How does the eye breathe? Evidence for neuroglobin-mediated oxygen supply in the mammalian retina

J Biol Chem. 2003 Jan 17;278(3):1932-5. doi: 10.1074/jbc.M209909200. Epub 2002 Oct 29.


Visual performance of the vertebrate eye requires large amounts of oxygen, and thus the retina is one of the highest oxygen-consuming tissues of the body. Here we show that neuroglobin, a neuron-specific respiratory protein distantly related to hemoglobin and myoglobin, is present at high amounts in the mouse retina (approximately 100 microm). The estimated concentration of neuroglobin in the retina is thus about 100-fold higher than in the brain and is in the same range as that of myoglobin in the muscle. Neuroglobin is expressed in all neurons of the retina but not in the retinal pigment epithelium. Neuroglobin mRNA was detected in the perikarya of the nuclear and ganglion layers of the neuronal retina, whereas the protein was present mainly in the plexiform layers and in the ellipsoid region of photoreceptor inner segment. The distribution of neuroglobin correlates with the subcellular localization of mitochondria and with the relative oxygen demands, as the plexiform layers and the inner segment consume most of the retinal oxygen. These findings suggest that neuroglobin supplies oxygen to the retina, similar to myoglobin in the myocardium and the skeletal muscle.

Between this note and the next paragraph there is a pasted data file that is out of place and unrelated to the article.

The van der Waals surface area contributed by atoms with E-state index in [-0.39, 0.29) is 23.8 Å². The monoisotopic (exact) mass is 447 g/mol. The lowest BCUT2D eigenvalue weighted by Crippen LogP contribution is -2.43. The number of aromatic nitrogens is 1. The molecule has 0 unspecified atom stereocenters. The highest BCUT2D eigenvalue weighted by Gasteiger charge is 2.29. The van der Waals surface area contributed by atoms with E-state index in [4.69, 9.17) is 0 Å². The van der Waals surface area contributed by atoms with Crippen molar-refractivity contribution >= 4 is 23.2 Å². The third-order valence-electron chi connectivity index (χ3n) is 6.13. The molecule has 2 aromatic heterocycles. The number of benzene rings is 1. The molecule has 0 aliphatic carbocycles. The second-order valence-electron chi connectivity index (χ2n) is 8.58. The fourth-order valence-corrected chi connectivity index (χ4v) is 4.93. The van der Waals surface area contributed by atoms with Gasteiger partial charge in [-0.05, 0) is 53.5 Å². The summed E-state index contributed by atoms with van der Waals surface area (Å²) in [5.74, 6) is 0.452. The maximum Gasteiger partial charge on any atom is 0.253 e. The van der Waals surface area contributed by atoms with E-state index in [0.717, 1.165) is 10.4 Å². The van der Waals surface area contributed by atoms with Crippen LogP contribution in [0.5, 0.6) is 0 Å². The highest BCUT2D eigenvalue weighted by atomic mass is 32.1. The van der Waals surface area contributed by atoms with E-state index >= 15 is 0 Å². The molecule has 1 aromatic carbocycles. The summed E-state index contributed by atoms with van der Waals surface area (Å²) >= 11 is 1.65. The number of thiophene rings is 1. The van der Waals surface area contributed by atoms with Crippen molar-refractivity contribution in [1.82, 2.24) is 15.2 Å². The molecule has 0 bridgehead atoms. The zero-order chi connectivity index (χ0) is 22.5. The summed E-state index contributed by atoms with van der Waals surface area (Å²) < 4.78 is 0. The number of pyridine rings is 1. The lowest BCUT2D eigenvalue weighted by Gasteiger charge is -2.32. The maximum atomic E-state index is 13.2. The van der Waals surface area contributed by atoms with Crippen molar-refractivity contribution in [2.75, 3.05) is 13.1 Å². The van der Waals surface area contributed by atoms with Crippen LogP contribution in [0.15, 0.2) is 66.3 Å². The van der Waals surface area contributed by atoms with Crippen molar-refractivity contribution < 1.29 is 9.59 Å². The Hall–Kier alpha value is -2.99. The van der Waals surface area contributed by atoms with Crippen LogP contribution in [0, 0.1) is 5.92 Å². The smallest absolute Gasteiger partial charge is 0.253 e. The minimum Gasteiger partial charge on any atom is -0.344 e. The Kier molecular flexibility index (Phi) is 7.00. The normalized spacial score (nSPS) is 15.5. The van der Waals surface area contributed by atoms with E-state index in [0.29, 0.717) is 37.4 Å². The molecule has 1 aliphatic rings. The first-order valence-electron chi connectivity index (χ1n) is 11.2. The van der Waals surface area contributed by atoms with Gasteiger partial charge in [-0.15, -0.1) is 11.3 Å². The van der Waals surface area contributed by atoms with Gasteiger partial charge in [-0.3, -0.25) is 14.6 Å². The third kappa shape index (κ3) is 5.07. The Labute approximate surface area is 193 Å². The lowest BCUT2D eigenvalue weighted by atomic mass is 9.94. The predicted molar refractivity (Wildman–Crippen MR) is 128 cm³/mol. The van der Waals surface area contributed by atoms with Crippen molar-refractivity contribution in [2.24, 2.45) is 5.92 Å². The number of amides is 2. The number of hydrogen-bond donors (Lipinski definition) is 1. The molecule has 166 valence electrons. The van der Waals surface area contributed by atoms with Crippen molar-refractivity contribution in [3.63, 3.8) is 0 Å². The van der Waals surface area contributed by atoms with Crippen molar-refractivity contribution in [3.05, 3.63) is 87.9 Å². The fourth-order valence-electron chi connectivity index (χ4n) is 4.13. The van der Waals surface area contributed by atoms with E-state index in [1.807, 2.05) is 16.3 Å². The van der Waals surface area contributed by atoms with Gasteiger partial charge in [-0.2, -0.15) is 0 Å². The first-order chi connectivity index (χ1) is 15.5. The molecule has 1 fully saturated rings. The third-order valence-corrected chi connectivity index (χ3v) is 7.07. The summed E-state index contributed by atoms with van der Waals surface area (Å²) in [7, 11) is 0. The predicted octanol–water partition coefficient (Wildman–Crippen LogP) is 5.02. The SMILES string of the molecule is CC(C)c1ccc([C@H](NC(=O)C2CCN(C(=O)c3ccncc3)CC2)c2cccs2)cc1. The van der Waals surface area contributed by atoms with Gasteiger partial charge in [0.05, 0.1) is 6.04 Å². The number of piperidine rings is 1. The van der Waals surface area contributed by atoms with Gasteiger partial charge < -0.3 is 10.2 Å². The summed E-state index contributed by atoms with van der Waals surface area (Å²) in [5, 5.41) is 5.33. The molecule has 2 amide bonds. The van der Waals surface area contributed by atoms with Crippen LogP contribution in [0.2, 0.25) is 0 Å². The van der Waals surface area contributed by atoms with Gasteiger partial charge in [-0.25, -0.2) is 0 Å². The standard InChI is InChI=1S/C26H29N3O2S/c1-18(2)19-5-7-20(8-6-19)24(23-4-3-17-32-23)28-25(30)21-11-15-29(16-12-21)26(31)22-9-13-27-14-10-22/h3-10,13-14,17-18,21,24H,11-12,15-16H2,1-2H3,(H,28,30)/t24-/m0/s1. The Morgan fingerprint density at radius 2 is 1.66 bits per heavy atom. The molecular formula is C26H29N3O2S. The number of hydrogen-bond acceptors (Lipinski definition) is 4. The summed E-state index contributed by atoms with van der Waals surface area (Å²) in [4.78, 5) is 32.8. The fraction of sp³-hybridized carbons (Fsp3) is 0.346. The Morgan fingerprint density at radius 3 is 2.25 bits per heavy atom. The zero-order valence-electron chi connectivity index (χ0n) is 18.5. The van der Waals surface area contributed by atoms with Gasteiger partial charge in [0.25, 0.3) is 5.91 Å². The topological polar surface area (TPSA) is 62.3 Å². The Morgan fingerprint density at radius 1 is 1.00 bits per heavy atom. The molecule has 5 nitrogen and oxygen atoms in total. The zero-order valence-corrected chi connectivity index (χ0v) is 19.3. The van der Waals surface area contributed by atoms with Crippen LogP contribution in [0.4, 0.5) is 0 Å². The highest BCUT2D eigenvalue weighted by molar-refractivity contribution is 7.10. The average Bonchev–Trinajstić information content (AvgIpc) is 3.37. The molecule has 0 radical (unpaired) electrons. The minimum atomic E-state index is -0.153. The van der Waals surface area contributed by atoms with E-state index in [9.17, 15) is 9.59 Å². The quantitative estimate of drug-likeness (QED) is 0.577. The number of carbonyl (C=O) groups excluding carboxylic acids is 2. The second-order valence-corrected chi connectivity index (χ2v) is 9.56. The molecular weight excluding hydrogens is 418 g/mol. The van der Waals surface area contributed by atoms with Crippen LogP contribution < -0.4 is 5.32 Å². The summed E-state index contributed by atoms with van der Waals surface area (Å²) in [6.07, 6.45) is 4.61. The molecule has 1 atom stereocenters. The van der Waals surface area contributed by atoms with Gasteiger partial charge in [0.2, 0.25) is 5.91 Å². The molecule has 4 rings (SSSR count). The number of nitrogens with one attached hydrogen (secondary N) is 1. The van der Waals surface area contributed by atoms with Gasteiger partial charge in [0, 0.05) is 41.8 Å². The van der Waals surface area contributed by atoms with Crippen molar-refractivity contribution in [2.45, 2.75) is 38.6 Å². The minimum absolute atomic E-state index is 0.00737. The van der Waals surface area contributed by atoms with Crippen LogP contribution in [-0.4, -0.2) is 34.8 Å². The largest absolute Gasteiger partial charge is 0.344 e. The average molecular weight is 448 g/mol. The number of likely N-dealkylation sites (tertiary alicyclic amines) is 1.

Publication types

  • Research Support, Non-U.S. Gov't

MeSH terms

  • Animals
  • Globins / metabolism
  • Globins / physiology*
  • Mice
  • Mice, Inbred BALB C
  • Mice, Inbred C57BL
  • Nerve Tissue Proteins / metabolism
  • Nerve Tissue Proteins / physiology*
  • Neuroglobin
  • Oxygen / physiology*
  • Photoreceptor Cells, Vertebrate / physiology
  • Retina / metabolism
  • Retina / physiology*


  • Nerve Tissue Proteins
  • Neuroglobin
  • Globins
  • Oxygen